While some democratic countries also rely on varieties of the plurality system, many others have adopted proportional representation (PR) schemes, or some mixture. PR systems also have advantages and disadvantages. A PR system’s goal is ensuring that any given party’s share of the districts vote is equal to the share of seats that party holds in the legislature.[7] The main differences between SMPs and PRs are (1) in the latter, voters typically must vote for their preferred party rather than their preferred individual candidate and (2) PRs by definition require more representatives per district than an SMP. For example, reimagine District X to be a PR system. Because PR systems are multi-member district (MMD) systems, let us assume for simplicity that District X will elect 10 candidates. Let the party breakdown in District X be the same as before: 40% Federalists, 30% Antifederalists, and 30% Whigs. On Election Day, each party produces a list of potential candidates that could earn a seat in the legislature, and after the voters vote with their party allegiance, 40% of the seats (4) go to the Federalist Party, 30% (3) go to the Antifederalist Party, and 30% (3) go to the Whig Party. Thus, unlike the SMP system in which 60% of the voters went unrepresented, under a PR system each voter is represented according to their share of the districts voting population.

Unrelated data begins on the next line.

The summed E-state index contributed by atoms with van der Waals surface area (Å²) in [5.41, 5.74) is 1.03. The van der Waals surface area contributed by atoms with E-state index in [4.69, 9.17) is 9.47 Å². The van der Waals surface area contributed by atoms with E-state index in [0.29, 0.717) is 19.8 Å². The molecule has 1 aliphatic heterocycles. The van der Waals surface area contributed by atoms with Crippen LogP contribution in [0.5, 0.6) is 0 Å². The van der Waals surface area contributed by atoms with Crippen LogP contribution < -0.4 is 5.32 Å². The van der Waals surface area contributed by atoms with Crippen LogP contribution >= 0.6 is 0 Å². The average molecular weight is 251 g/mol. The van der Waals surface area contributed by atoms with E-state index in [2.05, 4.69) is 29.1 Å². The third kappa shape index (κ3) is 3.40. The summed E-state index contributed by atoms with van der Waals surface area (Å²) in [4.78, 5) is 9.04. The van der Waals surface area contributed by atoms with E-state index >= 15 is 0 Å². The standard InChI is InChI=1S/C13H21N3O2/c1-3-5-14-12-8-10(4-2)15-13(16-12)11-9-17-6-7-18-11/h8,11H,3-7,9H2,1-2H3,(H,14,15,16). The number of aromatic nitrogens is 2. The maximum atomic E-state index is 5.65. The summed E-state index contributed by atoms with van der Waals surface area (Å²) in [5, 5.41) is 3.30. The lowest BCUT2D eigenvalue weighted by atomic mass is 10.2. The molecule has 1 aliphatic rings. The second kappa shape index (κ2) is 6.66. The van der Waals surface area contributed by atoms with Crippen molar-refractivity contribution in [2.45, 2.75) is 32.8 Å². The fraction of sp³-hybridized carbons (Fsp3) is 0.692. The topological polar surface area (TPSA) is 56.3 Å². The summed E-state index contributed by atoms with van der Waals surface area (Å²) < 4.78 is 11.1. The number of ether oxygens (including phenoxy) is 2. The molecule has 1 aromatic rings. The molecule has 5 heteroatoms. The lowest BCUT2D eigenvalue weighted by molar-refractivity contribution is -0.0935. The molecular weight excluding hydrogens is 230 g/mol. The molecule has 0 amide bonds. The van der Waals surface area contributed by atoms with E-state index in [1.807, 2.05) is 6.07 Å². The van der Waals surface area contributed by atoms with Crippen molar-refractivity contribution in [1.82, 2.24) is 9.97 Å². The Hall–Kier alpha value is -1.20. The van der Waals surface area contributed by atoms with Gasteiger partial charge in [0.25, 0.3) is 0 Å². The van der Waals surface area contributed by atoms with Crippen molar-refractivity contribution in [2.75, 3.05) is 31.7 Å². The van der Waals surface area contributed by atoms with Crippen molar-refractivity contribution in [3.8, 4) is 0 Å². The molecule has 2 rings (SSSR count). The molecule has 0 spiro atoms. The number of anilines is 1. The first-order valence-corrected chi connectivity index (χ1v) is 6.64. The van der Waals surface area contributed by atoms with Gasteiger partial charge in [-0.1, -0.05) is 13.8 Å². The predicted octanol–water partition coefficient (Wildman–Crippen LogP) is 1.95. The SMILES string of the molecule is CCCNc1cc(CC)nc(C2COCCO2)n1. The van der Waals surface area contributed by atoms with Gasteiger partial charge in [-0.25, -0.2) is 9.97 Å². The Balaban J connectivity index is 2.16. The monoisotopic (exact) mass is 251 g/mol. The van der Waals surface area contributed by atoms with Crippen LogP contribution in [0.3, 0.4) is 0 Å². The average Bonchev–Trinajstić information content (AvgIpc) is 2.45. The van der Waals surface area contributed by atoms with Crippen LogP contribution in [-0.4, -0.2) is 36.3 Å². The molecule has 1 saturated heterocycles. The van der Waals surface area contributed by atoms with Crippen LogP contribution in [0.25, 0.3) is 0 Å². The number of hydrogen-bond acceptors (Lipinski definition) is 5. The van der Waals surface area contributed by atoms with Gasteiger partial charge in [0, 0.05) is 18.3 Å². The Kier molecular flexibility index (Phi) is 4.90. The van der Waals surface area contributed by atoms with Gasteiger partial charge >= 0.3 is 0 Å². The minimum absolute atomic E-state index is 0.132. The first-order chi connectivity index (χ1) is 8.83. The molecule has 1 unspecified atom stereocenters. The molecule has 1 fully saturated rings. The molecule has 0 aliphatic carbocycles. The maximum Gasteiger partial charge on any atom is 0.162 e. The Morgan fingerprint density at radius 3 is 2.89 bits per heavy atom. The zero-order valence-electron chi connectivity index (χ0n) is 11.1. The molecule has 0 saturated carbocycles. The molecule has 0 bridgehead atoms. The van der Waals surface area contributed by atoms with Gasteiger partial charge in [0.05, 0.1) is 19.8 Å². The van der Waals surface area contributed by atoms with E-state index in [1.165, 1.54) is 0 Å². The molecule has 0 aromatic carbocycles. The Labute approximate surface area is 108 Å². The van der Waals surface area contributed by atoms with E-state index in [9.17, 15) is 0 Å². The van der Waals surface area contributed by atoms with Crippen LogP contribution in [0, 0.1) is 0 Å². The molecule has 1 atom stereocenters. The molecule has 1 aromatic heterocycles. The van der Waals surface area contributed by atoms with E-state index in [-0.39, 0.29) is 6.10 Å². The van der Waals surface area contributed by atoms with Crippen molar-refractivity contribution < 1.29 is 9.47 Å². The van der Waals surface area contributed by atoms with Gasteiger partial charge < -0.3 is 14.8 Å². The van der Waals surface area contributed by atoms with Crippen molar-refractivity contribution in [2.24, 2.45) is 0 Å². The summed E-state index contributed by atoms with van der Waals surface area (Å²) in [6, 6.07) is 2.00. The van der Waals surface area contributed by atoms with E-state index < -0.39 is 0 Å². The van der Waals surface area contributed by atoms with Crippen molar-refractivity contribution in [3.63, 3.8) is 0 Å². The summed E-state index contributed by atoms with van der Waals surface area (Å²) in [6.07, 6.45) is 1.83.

One major obstacle to introducing a list PR system like that in District X in the U.S. is that in the U.S. has becoming increasingly “candidate-centered” rather than party-centered. Paul S. Herrnson argues that the U.S. SMP system established under the Apportionment Act of 1842 has driven the old “political machines” out of fashion and granted individual candidates “the ultimate responsibility for election outcomes.”[8] If Herrnson’s analysis is correct, then most U.S. voters today have been conditioned to relate to and connect with candidates, not parties. As Farrell points out, it is misguided to suggest that “one electoral system is ‘best’ or ‘ideal’ for all circumstances…and a judgment on which electoral system is best for a given country should be made in light of that country’s history, social composition, and political structures.”[9] What is best for the U.S.?